Clearly the provision of education about diabetes mellitus should beneeds directed. Health-care professionals and students need education indiabetes care, while patients need training in diabetes self-care. Thelattercan be compared to learning to drive a car, whereas the former is moreakin tounderstanding the physical principles on which the internal combustionengineis based (but never actually needing to acquire the skills of driving).Society should not try to teach all diabetic patients the patho-physiologyofdiabetes mellitus; yet we must endeavour to teach this to health-careprofessionals and students. Computers undoubtedly can help in both theseprocesses .
The advent of home self-monitoring blood glucose (SMBG) measurements inthelate 1970s brought with it the hope of improved glycaemic control forpatientswith type 1 diabetes mellitus. By the end of the 1980s the optimismencouraged by initial reports of improved control using SMBG had faded.Inthe majority of patients it appeared that the introduction of SMBG had notresulted in improved diabetic control [30,31].
SMBG data are conventionally analysed by the physician visuallyscanningthe patient's logbook. As a consequence, clinical decisions are oftenbasedon inadequate assessments of the available data. The ability ofhealth-careprofessionals to efficiently access and analyse SMBG data is crucial ifallthe potential benefits of such data collection are to be fully realised.However, the problem runs deeper than this. Patients also need to be abletointerpret their own data - and act on them accordingly. Page and Peacockmake a powerful case for the fact that, on its own, SMBG will not lead toimproved glycaemic control without appropriate assessment and modificationofthe treatment regimen. The problem may be that not enough educationalefforthas gone into teaching patients how to 'close the loop' and adjust theirowninsulin injections, diet and lifestyle on the basis of their SMBG data.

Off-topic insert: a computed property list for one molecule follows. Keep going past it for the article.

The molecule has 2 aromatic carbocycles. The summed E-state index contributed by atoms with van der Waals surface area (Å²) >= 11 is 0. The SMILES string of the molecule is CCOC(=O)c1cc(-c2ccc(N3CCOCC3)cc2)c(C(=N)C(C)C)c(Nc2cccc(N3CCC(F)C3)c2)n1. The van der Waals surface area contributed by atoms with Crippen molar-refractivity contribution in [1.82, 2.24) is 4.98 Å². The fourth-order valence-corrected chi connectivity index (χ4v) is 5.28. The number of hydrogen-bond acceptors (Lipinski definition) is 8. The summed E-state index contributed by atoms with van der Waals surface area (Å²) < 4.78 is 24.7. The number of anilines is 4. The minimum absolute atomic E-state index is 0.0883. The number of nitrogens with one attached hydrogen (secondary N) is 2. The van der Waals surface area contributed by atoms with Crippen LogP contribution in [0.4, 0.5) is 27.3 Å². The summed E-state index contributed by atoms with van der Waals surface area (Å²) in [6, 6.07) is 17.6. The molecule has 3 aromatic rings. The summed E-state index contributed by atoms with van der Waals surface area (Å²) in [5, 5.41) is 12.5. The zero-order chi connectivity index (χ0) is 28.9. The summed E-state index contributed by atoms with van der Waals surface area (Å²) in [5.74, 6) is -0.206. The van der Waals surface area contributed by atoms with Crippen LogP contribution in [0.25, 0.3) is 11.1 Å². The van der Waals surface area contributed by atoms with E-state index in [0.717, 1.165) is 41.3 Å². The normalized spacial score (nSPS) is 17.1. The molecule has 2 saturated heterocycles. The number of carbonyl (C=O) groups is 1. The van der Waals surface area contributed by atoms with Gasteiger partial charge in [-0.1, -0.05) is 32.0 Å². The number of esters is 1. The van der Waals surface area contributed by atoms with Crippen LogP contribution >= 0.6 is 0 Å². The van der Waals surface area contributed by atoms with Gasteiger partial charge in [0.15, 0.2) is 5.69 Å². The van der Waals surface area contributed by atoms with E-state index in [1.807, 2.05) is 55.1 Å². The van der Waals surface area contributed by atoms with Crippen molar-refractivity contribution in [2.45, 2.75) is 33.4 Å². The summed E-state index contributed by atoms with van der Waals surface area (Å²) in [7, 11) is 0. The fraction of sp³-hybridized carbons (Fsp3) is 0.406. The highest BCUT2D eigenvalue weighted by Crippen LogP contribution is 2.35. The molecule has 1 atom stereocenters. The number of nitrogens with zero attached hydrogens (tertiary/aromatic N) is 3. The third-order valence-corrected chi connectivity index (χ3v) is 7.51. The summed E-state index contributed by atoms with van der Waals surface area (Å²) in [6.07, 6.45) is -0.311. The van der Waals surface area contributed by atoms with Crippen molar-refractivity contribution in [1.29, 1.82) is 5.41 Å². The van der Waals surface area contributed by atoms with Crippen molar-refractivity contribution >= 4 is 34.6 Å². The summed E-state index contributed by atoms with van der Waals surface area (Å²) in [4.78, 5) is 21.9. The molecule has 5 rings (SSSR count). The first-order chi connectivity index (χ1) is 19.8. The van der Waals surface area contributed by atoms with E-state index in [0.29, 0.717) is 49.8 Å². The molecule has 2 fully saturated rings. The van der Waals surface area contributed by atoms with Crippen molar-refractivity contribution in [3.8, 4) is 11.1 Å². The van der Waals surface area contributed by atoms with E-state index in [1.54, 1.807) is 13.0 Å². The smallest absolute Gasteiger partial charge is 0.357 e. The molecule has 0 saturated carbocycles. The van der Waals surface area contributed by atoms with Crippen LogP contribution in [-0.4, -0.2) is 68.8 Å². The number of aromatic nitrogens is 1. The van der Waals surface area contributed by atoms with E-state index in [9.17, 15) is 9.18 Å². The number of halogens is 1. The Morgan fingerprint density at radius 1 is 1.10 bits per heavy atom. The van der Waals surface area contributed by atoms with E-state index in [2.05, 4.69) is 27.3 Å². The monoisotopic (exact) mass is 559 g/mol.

Accurate and immediate feedback regarding performance is essentialto thelearning and maintenance of any skill. The provision of such rapidfeedbackis well suited to currently available computer technology. However, atpresent patients often perform SMBG month after month, producing largevolumesof data, without any appreciable or appropriate feedback from healthprofessionals . Eventually, many can become disenchanted anddiscontinuemonitoring .
Many prospective studies of the impact of standard diabetespatienteducation have found that while knowledge is increased, metabolic controlimproves little, if at all [34-36]. The lack of formalised insulinadjustmentmethods may be a major reason for this - explaining why many diabetescontrolprograms fail to demonstrate significantly better metabolic control intheirpatients [37,38]. By contrast, using computer-based interactive educationinout-patient clinics, some improvement in glycaemic control has beendemonstrated in patients with type 1 diabetes mellitus .
So where do we go from here? That computers can 'close the loop'forin-patient and peri-operative blood glucose control in diabetes mellitushasbeen well documented. The problem is how to achieve similar ambulatorycontrol through educational means. Providing diabetic patients with theknowledge and confidence to 'close the loop' and act on their SMBGmeasurements is probably the single most important area in which computer-based simulation and education techniques can be applied with existingcomputer technology, today. The need for such systems is clear becauseevenamongst interested and motivated patients, knowledge of the principles ofinsulin self-adjustment at present appear limited .
In the words of the DCCT investigators "Because the resourcesneeded arenot widely available, new strategies are needed to adapt methods ofintensivetreatment for use in the general community at less cost and effort" .Itis against this background that the current educational versions ofAIDA(v4)and AIDA on-line have been produced.
In parallel with use for patient education such a system may also havepotential for the teaching of medical and nursing students, as well asotherhealth-care workers. Michael and Rovick  have highlighted some of thefeatures of computer-based simulations which make them so attractive asteaching tools for developing problem-solving expertise:
(i) they can be used in scheduled sessions with or withoutteachers present, but are equally useful as unscheduled, ad lib learning resources for individual students.Time will tell whether such a teaching tool - in the diabetes field - willprove of value for the education of medical and nursing students aboutinsulindosage and dietary adjustments in type 1 diabetes mellitus; this possiblybeing a novel way of providing a larger number of suitably trainedhealth-careworkers to disseminate the benefits of the DCCT trial more widely.
(ii) such programs can be designed to be highly interactive,providing nearly immediate feedback at every point; much of their success as teaching tools relying on their ability to command active learning while providing on-line correction of errors.
(iii) the interactive nature of such exercises also allows the experience to be individualised for each user; 'good' students can be immediately reinforced and their knowledge-base and skills increased, while students having difficulties can have factual and / or problem-solving errors corrected immediately .